Flowers, sausages and jam

Today’s guest picture comes from my walking guide, Mark. He got a closer view of the Jubilee beacon on Whita than I did.

We had a calm, grey and fairly cool day here today. We cycled to church to sing in the church choir. and later on in the morning, we cycled to the Co-op to do some shopping. In the afternoon we went to Carlisle to sing with the community choir there. Attendance was thin, doubtless due to many Jubilee parties going on, but we worked really hard getting ready to sing for to candidates to be our new conductor at auditions next week. Ellen, our present conductor, is treading carefully, wanting us to be good enough at the songs to enthuse the candidates with the choir, but leaving us with enough work needed to give them something to show us what they can do.

In between choirs, we both spent a lot of time in the garden. I mostly wandered about, but I did do some dead heading and weeding, and sieved a small load of compost. As far as compost sieving goes, my motto is little and often.

I took a selection of the Sweet Williams which brighten up many beds in the garden . . .

. . .and thought that this was the best effort.

There were occasional rays of sunshine, and I saw the Wren rose under the walnut tree in several different moods.

The first flowers on the rosa complicata have appeared high among a philadelphus, and the Dagmar Hastrup rugosa is looking fine too.

Mrs Tootlepedal doesn’t think that I have done the lupins in the vegetable garden justice, so I had another go today. They are a really impressive clump, with the white ones being taller than the gardener herself. I took them from both sides.

There were bees about, including a red tailed bumble bee . . .

. . ., and assorted others.

I went in and looked out at the birds from time to time. Sparrow families in and around the garden are growing, and we have a lot of sparrows visiting the feeder just now.

From all sides.

A dunnock didn’t look very happy when it caught me pointing a camera at it.

Blackbirds appeared on hedges as I walked round outside.

I was talking to our neighbour Liz and she remarked that there were a lot of little fish swimming in the dam at the moment. She is quite right.

Back in the garden, I noticed that the first orange hawkweed flower is out.

Just before we went off to Carlisle, I had a walk round with my macro lens in hand to try to take an arty picture or two. This is looking down at an allium . . .

. . . and I had to hold a nectaroscordum flower up by hand . . .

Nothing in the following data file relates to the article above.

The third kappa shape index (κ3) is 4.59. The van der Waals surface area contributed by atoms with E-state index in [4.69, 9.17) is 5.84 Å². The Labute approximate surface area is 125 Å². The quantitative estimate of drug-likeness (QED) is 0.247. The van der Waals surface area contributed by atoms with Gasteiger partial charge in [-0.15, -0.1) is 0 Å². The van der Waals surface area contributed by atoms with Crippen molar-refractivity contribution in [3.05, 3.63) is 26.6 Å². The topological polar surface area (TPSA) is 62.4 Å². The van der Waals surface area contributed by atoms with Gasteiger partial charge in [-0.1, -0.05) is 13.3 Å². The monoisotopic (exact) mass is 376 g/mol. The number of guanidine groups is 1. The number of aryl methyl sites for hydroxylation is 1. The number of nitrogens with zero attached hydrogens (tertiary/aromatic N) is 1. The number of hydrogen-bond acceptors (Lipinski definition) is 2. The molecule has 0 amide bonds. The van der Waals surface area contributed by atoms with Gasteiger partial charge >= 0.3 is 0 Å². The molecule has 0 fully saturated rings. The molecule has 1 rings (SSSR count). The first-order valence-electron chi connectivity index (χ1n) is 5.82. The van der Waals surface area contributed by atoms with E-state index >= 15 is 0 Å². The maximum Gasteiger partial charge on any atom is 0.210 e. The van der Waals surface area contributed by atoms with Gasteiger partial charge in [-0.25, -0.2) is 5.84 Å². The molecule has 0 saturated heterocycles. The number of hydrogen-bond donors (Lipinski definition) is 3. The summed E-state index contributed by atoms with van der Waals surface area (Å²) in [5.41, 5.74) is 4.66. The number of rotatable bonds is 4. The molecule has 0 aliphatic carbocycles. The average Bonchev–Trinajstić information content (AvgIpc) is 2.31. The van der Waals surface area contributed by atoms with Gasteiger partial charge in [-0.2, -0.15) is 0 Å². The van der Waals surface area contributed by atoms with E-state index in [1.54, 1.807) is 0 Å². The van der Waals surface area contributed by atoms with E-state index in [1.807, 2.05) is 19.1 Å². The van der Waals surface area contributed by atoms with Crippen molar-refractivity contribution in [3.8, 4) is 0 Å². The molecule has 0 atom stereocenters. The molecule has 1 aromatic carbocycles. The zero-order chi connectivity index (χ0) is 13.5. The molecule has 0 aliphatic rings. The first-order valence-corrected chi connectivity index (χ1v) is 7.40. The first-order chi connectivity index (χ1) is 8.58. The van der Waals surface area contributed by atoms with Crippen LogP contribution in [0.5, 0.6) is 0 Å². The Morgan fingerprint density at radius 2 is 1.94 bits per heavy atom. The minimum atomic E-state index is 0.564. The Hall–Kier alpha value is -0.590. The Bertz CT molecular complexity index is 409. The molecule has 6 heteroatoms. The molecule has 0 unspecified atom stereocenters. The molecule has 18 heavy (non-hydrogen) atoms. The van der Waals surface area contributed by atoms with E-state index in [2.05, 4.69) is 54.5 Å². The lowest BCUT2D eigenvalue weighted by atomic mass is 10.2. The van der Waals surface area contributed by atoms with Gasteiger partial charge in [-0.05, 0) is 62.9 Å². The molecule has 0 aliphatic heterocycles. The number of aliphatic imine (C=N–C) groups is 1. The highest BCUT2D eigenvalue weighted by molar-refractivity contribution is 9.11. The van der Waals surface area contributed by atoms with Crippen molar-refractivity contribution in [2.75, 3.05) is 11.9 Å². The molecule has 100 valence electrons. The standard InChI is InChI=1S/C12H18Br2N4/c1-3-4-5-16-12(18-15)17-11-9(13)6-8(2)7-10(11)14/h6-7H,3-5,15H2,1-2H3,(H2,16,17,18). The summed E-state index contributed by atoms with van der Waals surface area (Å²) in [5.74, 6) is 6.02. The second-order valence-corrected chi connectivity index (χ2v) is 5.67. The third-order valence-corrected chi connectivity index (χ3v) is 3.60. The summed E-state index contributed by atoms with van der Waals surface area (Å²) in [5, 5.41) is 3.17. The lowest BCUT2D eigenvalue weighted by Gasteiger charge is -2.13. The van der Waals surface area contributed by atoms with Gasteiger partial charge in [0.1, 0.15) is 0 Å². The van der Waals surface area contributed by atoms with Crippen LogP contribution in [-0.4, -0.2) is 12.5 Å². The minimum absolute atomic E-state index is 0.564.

. . . to get a worm’s eye view of it.

By this time of day, the first bloom on the Wren was starting to go over and a new bloom was ready to carry on the story.

When we got back from Carlisle, I indulged in sausage based cooking, making a sausage stew and a dozen sausage rolls for future snacks. Now that I have discovered ready rolled puff pastry in the Co-op, sausage rolls are easy to make. Some raspberries on offer magically appeared in my shopping bag, so I made a couple of jars of quick raspberry jam too. I love yoghurt mixed with raspberry jam, and I like to pretend that it might even be good for me. Sausage rolls do not seem to be meaningfully contributing to my weight loss programme.

The flying bird of the day is one of the sparrows.

Published by tootlepedal

Cyclist, retired teacher, curmudgeon, keen amateur photographer.

26 thoughts on “Flowers, sausages and jam

  1. Mrs. T. is right to be proud of her lupines. I’ve never grown any that can compare to those. In fact I’ve never even seen any that looked that good and I was just looking at some today at the local college.
    I like the view into the allium and the wren rose is beautiful at any stage.
    With that many fish in the dam Mr. Grumpy might be paying you another visit.

  2. Your macro shots are very interesting, and I agree that the lupins are beautiful – they’re so very symmetrical and “structural”!

    I should tell you that while I was in getting a tire repaired at a local bike shop this weekend I had time to nose around the electric bikes. They stocked one that was priced at $11,750.00 CAD, which I find unfathomable, given our short cycling season. Luckily there was a seat nearby so I was able to recover myself!

  3. The lupines are very impressive, especially being taller than Mrs. T. I don’t think I have seen any that big in anyone’s garden around here. What is she feeding them? The dunnock giving you the look wins the prize today, though. 🙂

  4. The lupins are amazing and I admired the arty allium. Im totally with you on raspberry gam and yoghurt being healthy and good for the waistline. Sugar? Pure energy!

    1. Yes, but I may be kidding myself a bit about just how healthy they are. My bathroom scales can tell me my fat percentage if I ask it. I try not to ask it too often.

  5. I’m with Lavinia. Those lupines are impressive, both in beauty and size. As for sieving compost…I’m with you all the way. Wonderful photos of the flowers, especially the close-ups.

  6. The Sweet Williams are lovely and remind me that I had some many years ago when I first planted. I may have to dust off my macro lens when I get a few blooms of anything, as yet my yard is pretty sparse. I like a Dunnock with attitude.

  7. Interesting post title lots of things to read about! Love the Sweet Williams-a good range of colours and the lupins are magnificent. The roses are beautiful and the allium with the dancing seeds is my favourite.

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